I appreciate all the book reviews I’ve received over the years for my Darcy McClain and Bullet Thriller series. But for a moment, I’d like to concentrate on one in particular that caught me by surprise.
An acquaintance saw a print ad I had recently run in a local bulletin and was delighted to learn I’m an author. He quickly followed with, “I used to be an avid reader, but since my stroke, my attention span has never been the same. I find it hard to stay focused.” But he assured me he would buy Brainwash and do his best to read the book.
A week later we bumped into each other again. He appeared excited to see me and I wondered why. Sure, we know one another, but he certainly had something on his mind and was eager to share it. With a broad smile on his face, almost bordering on a smug grin, he said, “This is a great book, and I’m back to reading like before my stroke. I couldn’t put the book down.” He was halfway through Brainwash and had purchased Gadgets so as not to break his momentum. I couldn’t have been more thrilled. Not about the book sales, but that the series had helped someone in a most unexpected way.
Three weeks passed and I hadn’t seen him. I grew a bit concerned and asked about him from mutual friends. He was on vacation visiting family in his hometown in North Dakota. When we met up again, he had read Genocide and was almost done reading CLON-X. That impressed me, but what touched me the most? He had a thank-you gift for me. And what better than a book from a local author in his home state – Lori L. Orser’s Spooky Creepy North Dakota. What a fitting title right in time for Halloween!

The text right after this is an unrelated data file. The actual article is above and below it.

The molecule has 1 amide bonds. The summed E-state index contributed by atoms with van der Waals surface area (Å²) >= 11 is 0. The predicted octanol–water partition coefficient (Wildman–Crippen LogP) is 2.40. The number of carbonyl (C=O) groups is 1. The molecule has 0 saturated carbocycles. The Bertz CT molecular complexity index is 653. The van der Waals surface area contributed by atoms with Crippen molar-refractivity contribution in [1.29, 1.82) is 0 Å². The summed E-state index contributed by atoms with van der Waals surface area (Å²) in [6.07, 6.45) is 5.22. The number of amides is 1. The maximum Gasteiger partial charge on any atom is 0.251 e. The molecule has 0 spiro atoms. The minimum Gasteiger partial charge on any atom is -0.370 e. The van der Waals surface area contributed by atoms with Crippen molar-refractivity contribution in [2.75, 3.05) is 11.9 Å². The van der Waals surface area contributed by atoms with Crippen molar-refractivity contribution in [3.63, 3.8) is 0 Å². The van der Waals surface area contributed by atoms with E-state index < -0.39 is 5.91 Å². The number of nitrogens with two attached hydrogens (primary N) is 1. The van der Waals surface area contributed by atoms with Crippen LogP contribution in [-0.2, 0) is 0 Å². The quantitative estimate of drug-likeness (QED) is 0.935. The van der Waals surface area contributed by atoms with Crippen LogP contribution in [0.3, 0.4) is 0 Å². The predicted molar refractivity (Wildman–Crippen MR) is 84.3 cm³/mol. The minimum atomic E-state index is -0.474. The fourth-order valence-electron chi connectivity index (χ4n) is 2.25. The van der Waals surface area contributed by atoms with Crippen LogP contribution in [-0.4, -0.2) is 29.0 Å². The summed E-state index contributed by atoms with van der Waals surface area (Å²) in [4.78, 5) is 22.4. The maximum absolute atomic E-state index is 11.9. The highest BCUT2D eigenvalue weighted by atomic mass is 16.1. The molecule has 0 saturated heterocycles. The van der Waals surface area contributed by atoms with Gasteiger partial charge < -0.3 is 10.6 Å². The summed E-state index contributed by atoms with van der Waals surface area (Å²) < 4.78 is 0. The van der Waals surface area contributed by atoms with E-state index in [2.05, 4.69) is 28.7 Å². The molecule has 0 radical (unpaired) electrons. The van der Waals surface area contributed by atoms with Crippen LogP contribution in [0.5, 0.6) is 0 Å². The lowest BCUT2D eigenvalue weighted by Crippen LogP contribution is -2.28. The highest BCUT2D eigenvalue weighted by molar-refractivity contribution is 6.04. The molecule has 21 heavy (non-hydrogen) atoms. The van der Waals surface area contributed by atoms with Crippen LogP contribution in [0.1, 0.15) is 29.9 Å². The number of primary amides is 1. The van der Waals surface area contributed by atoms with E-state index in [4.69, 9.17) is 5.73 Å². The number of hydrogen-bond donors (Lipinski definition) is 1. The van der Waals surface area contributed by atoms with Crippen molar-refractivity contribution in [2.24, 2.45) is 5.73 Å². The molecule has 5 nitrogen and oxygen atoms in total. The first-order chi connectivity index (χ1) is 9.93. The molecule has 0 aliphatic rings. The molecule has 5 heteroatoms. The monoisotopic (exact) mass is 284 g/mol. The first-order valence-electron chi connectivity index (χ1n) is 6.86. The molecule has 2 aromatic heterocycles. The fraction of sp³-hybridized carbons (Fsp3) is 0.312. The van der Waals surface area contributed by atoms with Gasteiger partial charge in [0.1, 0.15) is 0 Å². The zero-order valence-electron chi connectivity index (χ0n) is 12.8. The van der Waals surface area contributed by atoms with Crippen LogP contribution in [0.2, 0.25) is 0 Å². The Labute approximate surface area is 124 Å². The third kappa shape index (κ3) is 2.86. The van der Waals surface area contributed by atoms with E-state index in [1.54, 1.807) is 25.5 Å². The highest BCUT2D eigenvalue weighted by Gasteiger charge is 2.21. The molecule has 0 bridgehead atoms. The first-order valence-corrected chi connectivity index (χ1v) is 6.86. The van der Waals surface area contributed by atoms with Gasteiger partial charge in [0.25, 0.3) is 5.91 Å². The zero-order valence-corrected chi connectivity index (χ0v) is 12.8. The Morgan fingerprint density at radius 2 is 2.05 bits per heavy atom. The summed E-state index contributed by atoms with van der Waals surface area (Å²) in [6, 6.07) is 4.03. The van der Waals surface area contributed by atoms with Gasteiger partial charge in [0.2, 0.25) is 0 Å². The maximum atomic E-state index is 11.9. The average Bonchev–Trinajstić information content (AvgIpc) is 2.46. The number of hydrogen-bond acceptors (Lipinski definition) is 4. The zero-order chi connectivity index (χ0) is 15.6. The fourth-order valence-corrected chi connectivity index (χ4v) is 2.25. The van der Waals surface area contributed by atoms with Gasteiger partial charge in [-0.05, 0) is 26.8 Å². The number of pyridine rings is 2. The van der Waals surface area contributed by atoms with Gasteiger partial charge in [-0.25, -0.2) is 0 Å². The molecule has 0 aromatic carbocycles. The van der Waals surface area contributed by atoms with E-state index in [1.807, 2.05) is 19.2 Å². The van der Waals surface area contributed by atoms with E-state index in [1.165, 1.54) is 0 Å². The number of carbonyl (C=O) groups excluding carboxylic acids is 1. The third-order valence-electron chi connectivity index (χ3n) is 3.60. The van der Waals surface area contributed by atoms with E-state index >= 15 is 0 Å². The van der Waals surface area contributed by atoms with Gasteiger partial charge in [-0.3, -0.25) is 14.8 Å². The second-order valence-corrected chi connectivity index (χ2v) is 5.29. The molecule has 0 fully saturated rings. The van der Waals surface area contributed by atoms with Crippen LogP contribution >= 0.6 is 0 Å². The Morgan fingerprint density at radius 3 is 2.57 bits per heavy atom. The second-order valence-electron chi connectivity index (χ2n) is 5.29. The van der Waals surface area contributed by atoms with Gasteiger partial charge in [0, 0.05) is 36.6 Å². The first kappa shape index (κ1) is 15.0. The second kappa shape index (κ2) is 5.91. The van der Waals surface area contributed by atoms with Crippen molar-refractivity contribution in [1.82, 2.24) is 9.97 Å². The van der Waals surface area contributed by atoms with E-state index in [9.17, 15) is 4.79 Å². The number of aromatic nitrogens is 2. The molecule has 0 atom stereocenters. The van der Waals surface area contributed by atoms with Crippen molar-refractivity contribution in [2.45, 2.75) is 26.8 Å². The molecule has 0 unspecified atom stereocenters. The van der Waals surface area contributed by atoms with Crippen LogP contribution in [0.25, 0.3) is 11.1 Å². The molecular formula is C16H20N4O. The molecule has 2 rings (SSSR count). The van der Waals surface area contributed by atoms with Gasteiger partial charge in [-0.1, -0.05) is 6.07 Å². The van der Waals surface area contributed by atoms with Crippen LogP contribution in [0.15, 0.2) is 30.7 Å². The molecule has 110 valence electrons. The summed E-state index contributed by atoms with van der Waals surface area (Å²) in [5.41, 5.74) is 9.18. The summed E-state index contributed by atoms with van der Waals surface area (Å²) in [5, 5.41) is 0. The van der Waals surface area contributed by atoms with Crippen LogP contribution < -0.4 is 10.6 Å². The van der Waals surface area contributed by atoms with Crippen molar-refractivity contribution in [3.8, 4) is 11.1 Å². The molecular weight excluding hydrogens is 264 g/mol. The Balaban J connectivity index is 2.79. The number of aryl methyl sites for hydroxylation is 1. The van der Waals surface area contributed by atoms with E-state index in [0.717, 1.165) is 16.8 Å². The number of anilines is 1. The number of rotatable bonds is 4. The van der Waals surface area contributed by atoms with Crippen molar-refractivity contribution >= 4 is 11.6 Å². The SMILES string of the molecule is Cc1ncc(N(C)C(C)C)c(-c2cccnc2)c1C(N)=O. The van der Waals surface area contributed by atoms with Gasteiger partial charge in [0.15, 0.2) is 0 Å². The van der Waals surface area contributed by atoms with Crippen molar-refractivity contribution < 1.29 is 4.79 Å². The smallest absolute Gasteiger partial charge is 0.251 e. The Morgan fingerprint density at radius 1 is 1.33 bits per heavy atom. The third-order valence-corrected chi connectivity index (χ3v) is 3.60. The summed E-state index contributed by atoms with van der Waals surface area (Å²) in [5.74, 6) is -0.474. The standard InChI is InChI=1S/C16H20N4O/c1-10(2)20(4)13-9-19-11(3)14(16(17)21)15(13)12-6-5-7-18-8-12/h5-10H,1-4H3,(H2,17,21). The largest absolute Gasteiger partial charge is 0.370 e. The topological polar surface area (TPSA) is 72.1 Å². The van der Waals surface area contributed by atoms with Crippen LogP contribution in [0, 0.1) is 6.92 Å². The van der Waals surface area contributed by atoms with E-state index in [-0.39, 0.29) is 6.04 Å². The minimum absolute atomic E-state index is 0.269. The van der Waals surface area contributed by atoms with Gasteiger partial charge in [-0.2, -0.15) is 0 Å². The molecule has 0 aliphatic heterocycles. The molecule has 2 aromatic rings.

I read it in two days. I loved the haunted stories, but, as I’ve never visited either of the Dakotas, I also found the historical facts about locations and people informative. I had both states on my bucket list and all reservations made for visits. Then Covid hit, derailing those vacation plans. Both states are now back on the list.
A parting comment. In Lori’s book she states: “Like most places, North Dakota has plenty of what would be called urban legends in a more populated state. Here, we call them rural legends. These are stories with only one source, and no one to confirm or disprove them, but whose authenticity as history can only be considered as dubious!”
Her statement regarding authenticity as history certainly hit home, harkening back to my blog post titled “Fact, Fiction, or Contradiction?”